Trump Must Not Let Jared Kushner’s Peace Plan See the Light of Day
Releasing a U.S. proposal that is bound to fail would legitimize Israeli annexation, give Saudi Arabia leverage, and strengthen Iran and its allies.
The final absentee ballots have not yet been counted in Israel’s election, but the results so far indicate that Benjamin Netanyahu is well on his way toward cobbling together the 61-seat majority needed to form a new governing coalition. This would give Netanyahu an unprecedented fifth term as Israel’s prime minister.
If Netanyahu does form a government, attention will soon turn to the Trump administration’s long-awaited Middle East peace plan. Since the U.S. plan was based on close consultations with Netanyahu, it was assumed that the only stumbling block to its launch would be his defeat and replacement by a new leader with different ideas on relations with the Palestinians. Netanyahu’s apparent victory means that the White House rollout of the plan could be imminent. That would be a disaster.
It would be a serious mistake for U.S. President Donald Trump to take the still-secret proposals devised by his son-in-law Jared Kushner and his colleagues and issue them in the name of the United States.
The problem is not simply that the circumstances are ripe for failure, due to the deep political chasm between Israelis and Palestinians combined and the Trump administration’s inability to be both a friend to Israel and an honest broker of peace between Israelis and Palestinians. The Kushner plan also stands a good chance of actually setting back U.S. interests in three critical areas: It might lead to annexation of the West Bank, it could give the Saudi government leverage over the United States that it doesn’t currently have, and it would distract from Trump’s signature achievement of putting real pressure on Iran’s government.
Issuing the Kushner plan risks triggering a chain of events that would result in a decision by Netanyahu to annex parts of the contested West Bank, a step that even the most conservative and nationalist Israeli governments over the past half-century have declined to take. Annexation—or, as many Israelis prefer to say euphemistically, “extending Israeli civil law to territories currently under military rule”—is already the platform of key parties Netanyahu needs to form a governing coalition. In addition, a large majority of his Likud party’s parliamentary delegation supports the idea.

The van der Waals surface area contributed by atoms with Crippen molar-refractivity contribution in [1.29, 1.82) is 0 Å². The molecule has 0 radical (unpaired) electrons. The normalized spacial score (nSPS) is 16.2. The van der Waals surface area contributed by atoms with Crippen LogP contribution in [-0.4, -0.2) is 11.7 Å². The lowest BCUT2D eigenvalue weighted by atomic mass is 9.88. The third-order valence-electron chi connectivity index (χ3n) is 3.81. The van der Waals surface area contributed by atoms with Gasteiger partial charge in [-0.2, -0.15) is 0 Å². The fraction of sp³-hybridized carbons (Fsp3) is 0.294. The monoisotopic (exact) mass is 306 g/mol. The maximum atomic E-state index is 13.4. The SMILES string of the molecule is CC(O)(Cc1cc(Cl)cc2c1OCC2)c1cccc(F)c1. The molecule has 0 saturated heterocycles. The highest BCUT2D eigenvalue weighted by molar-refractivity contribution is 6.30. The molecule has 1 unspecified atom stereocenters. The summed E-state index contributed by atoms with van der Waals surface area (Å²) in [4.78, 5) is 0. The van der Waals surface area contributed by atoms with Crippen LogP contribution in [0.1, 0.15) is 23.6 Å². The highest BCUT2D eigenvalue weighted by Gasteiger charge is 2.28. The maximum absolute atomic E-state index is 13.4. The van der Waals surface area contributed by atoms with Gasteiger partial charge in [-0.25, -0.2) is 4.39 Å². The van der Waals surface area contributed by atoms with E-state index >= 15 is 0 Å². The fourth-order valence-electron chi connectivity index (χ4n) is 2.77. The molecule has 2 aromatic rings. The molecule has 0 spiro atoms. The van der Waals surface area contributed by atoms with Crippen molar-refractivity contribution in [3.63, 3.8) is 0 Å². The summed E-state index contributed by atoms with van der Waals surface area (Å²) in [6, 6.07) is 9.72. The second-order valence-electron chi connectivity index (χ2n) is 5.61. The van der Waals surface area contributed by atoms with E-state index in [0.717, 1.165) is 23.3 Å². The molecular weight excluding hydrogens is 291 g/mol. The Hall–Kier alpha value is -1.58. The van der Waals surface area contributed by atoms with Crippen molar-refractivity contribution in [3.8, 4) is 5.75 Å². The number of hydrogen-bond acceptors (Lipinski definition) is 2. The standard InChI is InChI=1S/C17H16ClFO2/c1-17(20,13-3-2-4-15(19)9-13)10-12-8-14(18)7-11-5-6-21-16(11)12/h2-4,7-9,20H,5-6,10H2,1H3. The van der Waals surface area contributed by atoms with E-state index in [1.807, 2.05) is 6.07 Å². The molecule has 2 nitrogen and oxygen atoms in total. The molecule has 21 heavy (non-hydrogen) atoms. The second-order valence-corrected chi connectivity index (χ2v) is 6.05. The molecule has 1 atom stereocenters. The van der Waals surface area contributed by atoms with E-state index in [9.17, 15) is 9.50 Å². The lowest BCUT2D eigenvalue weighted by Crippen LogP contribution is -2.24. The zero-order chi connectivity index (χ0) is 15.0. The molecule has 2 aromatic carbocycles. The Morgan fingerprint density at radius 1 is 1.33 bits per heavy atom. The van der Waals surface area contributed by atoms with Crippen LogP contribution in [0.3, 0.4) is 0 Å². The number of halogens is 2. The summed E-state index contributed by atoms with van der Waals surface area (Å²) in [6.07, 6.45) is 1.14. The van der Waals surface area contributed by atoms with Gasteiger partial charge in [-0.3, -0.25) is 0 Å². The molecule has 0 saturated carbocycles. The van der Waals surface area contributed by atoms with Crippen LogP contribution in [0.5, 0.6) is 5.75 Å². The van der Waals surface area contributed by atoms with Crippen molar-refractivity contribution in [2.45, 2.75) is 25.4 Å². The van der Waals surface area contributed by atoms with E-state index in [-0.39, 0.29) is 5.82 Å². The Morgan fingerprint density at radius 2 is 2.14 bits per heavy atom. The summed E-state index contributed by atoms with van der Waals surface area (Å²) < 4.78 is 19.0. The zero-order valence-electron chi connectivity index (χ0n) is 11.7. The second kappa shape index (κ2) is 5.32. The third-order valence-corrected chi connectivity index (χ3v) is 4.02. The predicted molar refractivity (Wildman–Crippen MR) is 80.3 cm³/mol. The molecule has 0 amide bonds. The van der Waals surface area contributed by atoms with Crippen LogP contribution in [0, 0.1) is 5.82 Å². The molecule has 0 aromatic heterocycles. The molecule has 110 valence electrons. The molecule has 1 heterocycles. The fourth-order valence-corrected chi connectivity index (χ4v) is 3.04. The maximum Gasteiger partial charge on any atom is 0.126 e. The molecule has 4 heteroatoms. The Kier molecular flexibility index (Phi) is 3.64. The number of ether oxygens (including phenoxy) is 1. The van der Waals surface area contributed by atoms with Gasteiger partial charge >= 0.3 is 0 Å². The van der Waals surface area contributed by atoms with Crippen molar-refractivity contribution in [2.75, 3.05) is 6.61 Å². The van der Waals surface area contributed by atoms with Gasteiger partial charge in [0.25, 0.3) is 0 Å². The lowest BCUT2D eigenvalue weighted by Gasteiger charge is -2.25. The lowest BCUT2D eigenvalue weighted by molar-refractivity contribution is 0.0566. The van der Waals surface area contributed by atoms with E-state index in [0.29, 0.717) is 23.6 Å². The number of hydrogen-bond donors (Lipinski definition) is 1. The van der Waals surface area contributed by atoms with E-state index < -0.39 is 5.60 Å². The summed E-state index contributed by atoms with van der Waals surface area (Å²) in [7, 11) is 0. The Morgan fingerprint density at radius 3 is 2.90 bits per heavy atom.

In the final hours of the campaign, Netanyahu himself endorsed the idea of annexing parts of the territories as a gambit to make sure the Likud didn’t lose voters to parties further to the right. Controversial though his last-minute move may have been, Likud’s success suggests it was a smart one. However, the shrewd and risk-averse Netanyahu would most likely prefer to find a way to keep the murky status quo, in which Israel maintains security control over the entire West Bank and channels support to many existing Israeli settlements while holding out the admittedly dim prospect of a diplomatic resolution with the Ramallah-based Palestinian Authority.
This awkward situation, in which Israel and the PA have strained political ties but effective security cooperation, has proven surprisingly resilient. Few love the status quo, but it is not so objectionable that either Netanyahu or Palestinian leader Mahmoud Abbas has walked away from it. It may not have brought a final peace deal, but it has sustained the PA as a reasonably well-functioning governing entity—by regional standards—and protected the West Bank from becoming a platform for rocket and terrorist attacks against Israel.
The fact that the Israeli-Palestinian status quo survived the move of the U.S. Embassy to Jerusalem, the closing of a separate U.S. consulate general that traditionally served Palestinians, severe cuts in U.S. aid to the West Bank, and the closing of the Palestine Liberation Organization’s representative office in Washington—measures that collectively appear to Palestinians as a punitive attack—is a testament to its durability.
That surprisingly sustainable house of cards may finally come crumbling down if Abbas rejects the Kushner plan, which he has already given every indication of doing. In turn, Israeli rightists will seize on Abbas’s “no” to argue that Israel has no negotiating partner, gutting a key rationale for keeping the status quo alive.
Instead, rightist politicians will argue that, with no partner, Israel should simply extend its sovereignty to key parts of the West Bank (i.e., annex them), just as it did 38 years ago on the Golan Heights—and they will point out that Trump’s recent decision to recognize the legality of the Golan annexation is a powerful hint that the White House will greenlight West Bank annexation, too.
To entice these right-of-Likud parties into his coalition, Netanyahu may find himself forced to accede to this demand, especially if it comes with the sweetener of their support for new legislation that protects sitting prime ministers from criminal prosecution—which would allow him to stay in office despite facing a pending criminal indictment on corruption charges.
The morning after a Middle East peace plan is issued in his name, Trump will face a slew of problems he doesn’t currently have to deal with.
Israel’s annexation of parts of the West Bank, if it is done outside an agreement with the Palestinians, will trigger charges from Arab and European capitals that Israel has violated its legal commitments both under United Nations resolutions and existing Israeli-Palestinian agreements, and they are likely to take steps to punish Israel internationally.